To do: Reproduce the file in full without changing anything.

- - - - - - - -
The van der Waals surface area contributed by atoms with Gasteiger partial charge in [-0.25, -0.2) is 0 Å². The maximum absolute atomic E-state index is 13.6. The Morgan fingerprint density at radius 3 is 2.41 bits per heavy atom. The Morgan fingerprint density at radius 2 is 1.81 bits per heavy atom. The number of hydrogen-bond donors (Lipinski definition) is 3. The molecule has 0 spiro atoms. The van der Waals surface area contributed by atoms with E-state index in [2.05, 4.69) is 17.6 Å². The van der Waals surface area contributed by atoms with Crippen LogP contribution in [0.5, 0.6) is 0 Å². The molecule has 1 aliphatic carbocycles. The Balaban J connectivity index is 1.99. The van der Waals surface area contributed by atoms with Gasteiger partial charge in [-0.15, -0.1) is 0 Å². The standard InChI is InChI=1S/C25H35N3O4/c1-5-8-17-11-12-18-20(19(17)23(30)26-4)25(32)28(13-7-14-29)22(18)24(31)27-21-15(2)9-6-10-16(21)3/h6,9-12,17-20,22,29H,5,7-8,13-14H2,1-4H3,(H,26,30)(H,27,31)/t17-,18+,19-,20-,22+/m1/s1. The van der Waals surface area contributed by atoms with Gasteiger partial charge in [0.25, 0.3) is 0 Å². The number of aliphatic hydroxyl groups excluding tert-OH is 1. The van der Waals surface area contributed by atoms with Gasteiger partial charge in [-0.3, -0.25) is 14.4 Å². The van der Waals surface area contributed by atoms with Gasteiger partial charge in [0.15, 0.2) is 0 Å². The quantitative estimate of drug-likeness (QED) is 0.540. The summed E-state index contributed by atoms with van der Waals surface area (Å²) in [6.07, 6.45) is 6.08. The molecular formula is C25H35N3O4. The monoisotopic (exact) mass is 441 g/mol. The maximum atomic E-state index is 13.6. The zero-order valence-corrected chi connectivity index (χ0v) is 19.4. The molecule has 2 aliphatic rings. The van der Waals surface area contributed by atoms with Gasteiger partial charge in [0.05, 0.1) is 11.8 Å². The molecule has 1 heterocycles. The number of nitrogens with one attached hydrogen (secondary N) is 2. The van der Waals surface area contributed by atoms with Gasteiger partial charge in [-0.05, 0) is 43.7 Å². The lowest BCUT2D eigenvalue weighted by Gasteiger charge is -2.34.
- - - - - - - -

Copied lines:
The van der Waals surface area contributed by atoms with Gasteiger partial charge in [-0.25, -0.2) is 0 Å². The maximum absolute atomic E-state index is 13.6. The Morgan fingerprint density at radius 3 is 2.41 bits per heavy atom. The Morgan fingerprint density at radius 2 is 1.81 bits per heavy atom. The number of hydrogen-bond donors (Lipinski definition) is 3. The molecule has 0 spiro atoms. The van der Waals surface area contributed by atoms with E-state index in [2.05, 4.69) is 17.6 Å². The van der Waals surface area contributed by atoms with Crippen LogP contribution in [0.5, 0.6) is 0 Å². The molecule has 1 aliphatic carbocycles. The Balaban J connectivity index is 1.99. The van der Waals surface area contributed by atoms with Gasteiger partial charge in [-0.15, -0.1) is 0 Å². The standard InChI is InChI=1S/C25H35N3O4/c1-5-8-17-11-12-18-20(19(17)23(30)26-4)25(32)28(13-7-14-29)22(18)24(31)27-21-15(2)9-6-10-16(21)3/h6,9-12,17-20,22,29H,5,7-8,13-14H2,1-4H3,(H,26,30)(H,27,31)/t17-,18+,19-,20-,22+/m1/s1. The van der Waals surface area contributed by atoms with Gasteiger partial charge in [0.25, 0.3) is 0 Å². The number of aliphatic hydroxyl groups excluding tert-OH is 1. The van der Waals surface area contributed by atoms with Gasteiger partial charge in [-0.3, -0.25) is 14.4 Å². The van der Waals surface area contributed by atoms with Gasteiger partial charge in [0.15, 0.2) is 0 Å². The quantitative estimate of drug-likeness (QED) is 0.540. The summed E-state index contributed by atoms with van der Waals surface area (Å²) in [6.07, 6.45) is 6.08. The molecular formula is C25H35N3O4. The monoisotopic (exact) mass is 441 g/mol. The maximum atomic E-state index is 13.6. The zero-order valence-corrected chi connectivity index (χ0v) is 19.4. The molecule has 2 aliphatic rings. The van der Waals surface area contributed by atoms with Gasteiger partial charge in [0.05, 0.1) is 11.8 Å². The molecule has 1 heterocycles. The number of nitrogens with one attached hydrogen (secondary N) is 2. The van der Waals surface area contributed by atoms with Gasteiger partial charge in [-0.05, 0) is 43.7 Å². The lowest BCUT2D eigenvalue weighted by Gasteiger charge is -2.34.